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Recently installed this one. Functions rapidly and well but I find the display often too dim in the sunlight. I have to lean in to read it when in direct sunlight.
I have the same experience with those same TPMS, the display is so dim as to be unreadable under daylight... useless. I returned them.
 

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I have the same experience with those same TPMS, the display is so dim as to be unreadable under daylight... useless. I returned them.
... even if you could read them like some of them you can in sunshine, another general problem is when an alert happens at freeway speeds, you can't hear it through the wind and helmet. Sure, the little display may be blinking frantically at you, but will you notice it in time? This is where a smartphone app may better cover this edge case - provided that the audio is reliably fed into the (I assume) the earphone Bluetooth system within your helmet.

Maybe ideally, a bright [red] LED beacon ought to be flashing on the TPMS module or similarly elsewhere.
 

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Discussion Starter · #32 ·
I ended up with this…

works really good in bright sunlight , Solar charger for the screen battery.All in all works pretty good.
 
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I ended up with this…

works really good in bright sunlight , Solar charger for the screen battery.All in all works pretty good.
Is the module "bulkier" in size with the solar cell taking some surface area?
 

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Discussion Starter · #34 ·
Is the module "bulkier" in size with the solar cell taking some surface area?
Yep, I’d say it is a little thicker then some of the others, then too, it also has that visor..
But no issues at all in the sunlight.
Usually my bike sits out all day at work so it gets plenty of sun to keep the battery in the display up and fully charged..
 

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I have the Steelmate TP90. I have it for some 7 yrs now (had it on my previous bike and now on the ATAS). Obviously very reliable. It is the type with sensors on the valve. I have changed sensor batteries just once in all those years. It requires a hardwire connection.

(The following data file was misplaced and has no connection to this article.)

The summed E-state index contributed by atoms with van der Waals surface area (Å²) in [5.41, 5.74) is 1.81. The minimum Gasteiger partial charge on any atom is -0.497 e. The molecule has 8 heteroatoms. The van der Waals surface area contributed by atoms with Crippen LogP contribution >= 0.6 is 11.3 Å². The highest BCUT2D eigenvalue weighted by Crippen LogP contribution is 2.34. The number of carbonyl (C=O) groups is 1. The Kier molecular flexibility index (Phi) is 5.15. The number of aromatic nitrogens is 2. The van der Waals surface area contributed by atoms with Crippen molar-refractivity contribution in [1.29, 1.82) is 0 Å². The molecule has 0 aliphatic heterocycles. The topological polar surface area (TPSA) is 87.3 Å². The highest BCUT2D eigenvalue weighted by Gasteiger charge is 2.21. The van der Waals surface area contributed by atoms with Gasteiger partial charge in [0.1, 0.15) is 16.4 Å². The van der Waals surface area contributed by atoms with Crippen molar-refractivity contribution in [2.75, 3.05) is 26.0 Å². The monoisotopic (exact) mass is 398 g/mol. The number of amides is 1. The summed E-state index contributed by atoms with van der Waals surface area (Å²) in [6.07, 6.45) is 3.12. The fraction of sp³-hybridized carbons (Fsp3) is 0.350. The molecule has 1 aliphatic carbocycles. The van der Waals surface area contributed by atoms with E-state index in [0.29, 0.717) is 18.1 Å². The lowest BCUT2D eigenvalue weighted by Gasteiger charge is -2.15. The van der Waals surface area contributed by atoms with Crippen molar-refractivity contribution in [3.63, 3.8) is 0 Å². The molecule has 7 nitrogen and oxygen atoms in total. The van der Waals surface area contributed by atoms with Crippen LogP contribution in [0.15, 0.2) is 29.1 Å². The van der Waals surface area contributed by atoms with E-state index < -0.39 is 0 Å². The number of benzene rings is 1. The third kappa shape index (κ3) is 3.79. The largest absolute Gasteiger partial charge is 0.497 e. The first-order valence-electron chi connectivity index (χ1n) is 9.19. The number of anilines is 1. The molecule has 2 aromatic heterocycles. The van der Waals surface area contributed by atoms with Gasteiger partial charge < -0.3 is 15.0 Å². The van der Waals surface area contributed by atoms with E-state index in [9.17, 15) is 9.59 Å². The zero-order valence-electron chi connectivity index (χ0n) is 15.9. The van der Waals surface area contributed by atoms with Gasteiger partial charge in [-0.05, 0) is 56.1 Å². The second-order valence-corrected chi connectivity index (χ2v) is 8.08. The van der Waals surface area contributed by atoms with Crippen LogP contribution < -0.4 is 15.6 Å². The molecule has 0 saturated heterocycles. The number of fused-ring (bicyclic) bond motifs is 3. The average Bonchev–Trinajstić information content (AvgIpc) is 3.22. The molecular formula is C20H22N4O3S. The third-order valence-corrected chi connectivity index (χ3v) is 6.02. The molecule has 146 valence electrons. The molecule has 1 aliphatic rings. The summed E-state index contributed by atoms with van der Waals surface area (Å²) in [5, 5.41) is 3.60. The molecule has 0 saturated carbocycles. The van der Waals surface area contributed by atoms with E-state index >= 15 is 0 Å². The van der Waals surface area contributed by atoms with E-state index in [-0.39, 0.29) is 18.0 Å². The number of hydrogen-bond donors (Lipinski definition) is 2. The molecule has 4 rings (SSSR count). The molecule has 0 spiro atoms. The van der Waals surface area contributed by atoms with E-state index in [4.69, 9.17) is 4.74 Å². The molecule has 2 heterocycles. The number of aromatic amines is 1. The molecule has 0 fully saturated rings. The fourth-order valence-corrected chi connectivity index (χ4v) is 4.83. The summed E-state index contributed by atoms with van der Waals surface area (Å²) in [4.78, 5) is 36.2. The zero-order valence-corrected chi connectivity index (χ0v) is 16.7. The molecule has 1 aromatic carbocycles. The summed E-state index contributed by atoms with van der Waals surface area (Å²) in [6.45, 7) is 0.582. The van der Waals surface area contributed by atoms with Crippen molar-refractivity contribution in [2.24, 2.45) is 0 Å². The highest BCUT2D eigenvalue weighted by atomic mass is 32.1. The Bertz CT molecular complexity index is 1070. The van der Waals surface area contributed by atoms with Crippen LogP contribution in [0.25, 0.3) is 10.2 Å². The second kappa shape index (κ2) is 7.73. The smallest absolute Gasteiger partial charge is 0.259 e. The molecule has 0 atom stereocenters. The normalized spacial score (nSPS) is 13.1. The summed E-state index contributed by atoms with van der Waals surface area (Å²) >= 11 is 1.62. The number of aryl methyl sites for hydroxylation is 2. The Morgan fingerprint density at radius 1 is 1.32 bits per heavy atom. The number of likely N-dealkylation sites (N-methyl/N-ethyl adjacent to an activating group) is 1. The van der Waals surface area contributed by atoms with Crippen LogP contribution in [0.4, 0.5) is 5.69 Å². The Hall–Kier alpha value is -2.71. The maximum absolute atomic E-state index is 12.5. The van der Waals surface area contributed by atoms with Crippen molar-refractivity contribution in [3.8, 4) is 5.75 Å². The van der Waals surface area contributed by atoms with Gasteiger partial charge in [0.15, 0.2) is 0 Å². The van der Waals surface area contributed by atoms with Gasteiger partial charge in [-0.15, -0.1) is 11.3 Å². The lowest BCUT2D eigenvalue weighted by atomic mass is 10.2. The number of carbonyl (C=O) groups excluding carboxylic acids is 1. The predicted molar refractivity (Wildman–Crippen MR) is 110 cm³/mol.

View attachment 71365
I have the same Steelmate unit on my ATAS, just with the internal sensors in the rims. 2 years so far with no issues. Very accurate pressure reading. Can be a bit difficult in bright sun to read but you can hear the alarm anyway even at speed.
 

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I have the same Steelmate unit on my ATAS, just with the internal sensors in the rims. 2 years so far with no issues. Very accurate pressure reading. Can be a bit difficult in bright sun to read but you can hear the alarm anyway even at speed.
the readability is not a real issue, since the TP90 drops illumination level deliberately and will go to full illumination in case of air loss. So, in a sense, you can forget it. as long as it does not lit fully, you know your pressure is ok. BUT, I guess you are like me; I want to see the reading from now and then anyway ... :giggle: :giggle: . I would prefer to have the choice of full intensity at all times.
 

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Discussion Starter · #37 ·
Well it dose work.. Pulled into the work parking lot and the back tire was reading 00. Looked at the tire to find a nice roofing nail….
🤬 I’ve had more flats with this bike..
Well, at least I won’t drive around to long on it now that I know… ROFL I won’t take it up in the triple digits…
 

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Discussion Starter · #38 ·
Luckily I have a spare tube at home and I just ordered 3 more tubes for the back, I think I’ll Oder a couple for the front to have on hand…

:mad: At these prices o should just put a patch on them…